For the proposition that Section 16600 does apply to restrictions on land use plaintiffs' motion relies heavily, and almost exclusively, on California Supreme Court case Edwards v. Arthur Andersen, LLP, 44 Cal.4th 937 (2008).[6] Plaintiffs contend that Edwards stands for the broad proposition that “any restriction or restraint that restrains competition is void.” (Id. at 18.) The Court disagrees. The Edwards court specifically limited its holding to the context of employee noncompete agreements. Edwards, 44 Cal.4th at 942 (“We conclude that section 16600 prohibits employee noncompetition agreements[.]”). Plaintiffs fail to provide, and the Court cannot find, any authority for applying Section 16600, to restrictions on land use specifically. Moreover, Edwards distinguished the employee agreement at issue there from a case factually quite similar to the restrictions at issue here - Boughton v. Socony Mobil Oil Co. Id. at 949 (citing Boughton, 231 Cal. App.2d 188 (1964)).

         In Boughton, upon which BPWCP relies, the “[p]laintiffs, owners of a parcel of real property, sued to have the court declare a restriction prohibiting the dispensing of petroleum products thereon to be invalid and unenforceable.” Id. at 190. With respect to Section 16600, the court “conclude[d] that the restriction in the deed [did] not fall within the purview of the statute” because “[t]he single restriction is imposed, not personally on plaintiffs restraining them from engaging or carrying on any profession, trade or business but, on the use of the land upon which they as grantees are barred merely from selling petroleum products, and then only for a limited period of time.” Id. (emphasis supplied). Edwards confirmed this analysis, finding that “[i]n Boughton, the restriction was not upon the plaintiff's practice of a profession or trade, but took the form of a covenant in a deed to a parcel of land that specified the land could not be used as a gasoline service station for a specified period of time.” Edwards, 44 Cal.4th at 949. The court further concluded that “[b]ecause the case involved the use of land, section 16600 was not implicated.”[7] Id.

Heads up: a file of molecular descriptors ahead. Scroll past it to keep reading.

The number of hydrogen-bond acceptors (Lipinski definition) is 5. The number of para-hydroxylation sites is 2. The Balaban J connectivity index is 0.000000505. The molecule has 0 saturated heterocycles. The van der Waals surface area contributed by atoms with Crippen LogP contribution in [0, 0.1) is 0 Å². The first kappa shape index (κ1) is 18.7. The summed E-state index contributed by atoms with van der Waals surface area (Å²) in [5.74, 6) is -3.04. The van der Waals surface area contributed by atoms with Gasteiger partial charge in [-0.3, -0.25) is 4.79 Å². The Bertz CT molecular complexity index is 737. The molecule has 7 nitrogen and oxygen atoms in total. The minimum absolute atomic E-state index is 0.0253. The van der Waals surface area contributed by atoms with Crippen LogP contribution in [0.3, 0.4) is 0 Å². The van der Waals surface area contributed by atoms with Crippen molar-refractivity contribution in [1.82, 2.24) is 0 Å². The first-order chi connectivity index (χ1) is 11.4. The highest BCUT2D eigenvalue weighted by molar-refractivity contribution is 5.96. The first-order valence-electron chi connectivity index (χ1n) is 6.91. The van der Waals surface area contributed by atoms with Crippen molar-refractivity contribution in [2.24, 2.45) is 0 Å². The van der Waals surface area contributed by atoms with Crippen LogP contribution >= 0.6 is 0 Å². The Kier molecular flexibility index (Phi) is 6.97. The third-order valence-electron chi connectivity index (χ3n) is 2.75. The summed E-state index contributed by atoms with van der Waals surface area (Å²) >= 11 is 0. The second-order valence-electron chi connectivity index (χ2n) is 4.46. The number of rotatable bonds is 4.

Plaintiffs next focus on the claim that the Edwards court disapproved of Boughton. This argument fails. Edwards disapproval of Boughton was limited “to the extent that [it was] inconsistent with” Edwards' analysis in determining that there is no narrow-restraint exception to Section 16600. See Edwards, 44 Cal.4th at 959 n. 5. Within the same notation, the Edwards court made clear that it did not believe Boughton “provide[d] any guidance on the issue of noncompetition agreements, largely because [it did not] involve[] noncompetition agreements in the employment context.” Id. As plaintiffs concede in their supplemental filing, “Boughton based its holding on two reasons. First, the court stated that, [t]he single restriction is imposed, not personally on plaintiffs restraining them from engaging or carrying any profession, trade or business, but on the use of land . . . . Second, the court stated that, [m]oreover, under this restriction the grantees are not prevented from dispensing petroleum products and operating a service station at any time at any other place and there directly competing with defendant. The Court in Edwards, [citation omitted], however only disapproved of the second rationale . . . . The court did not express disapproval of the rational ...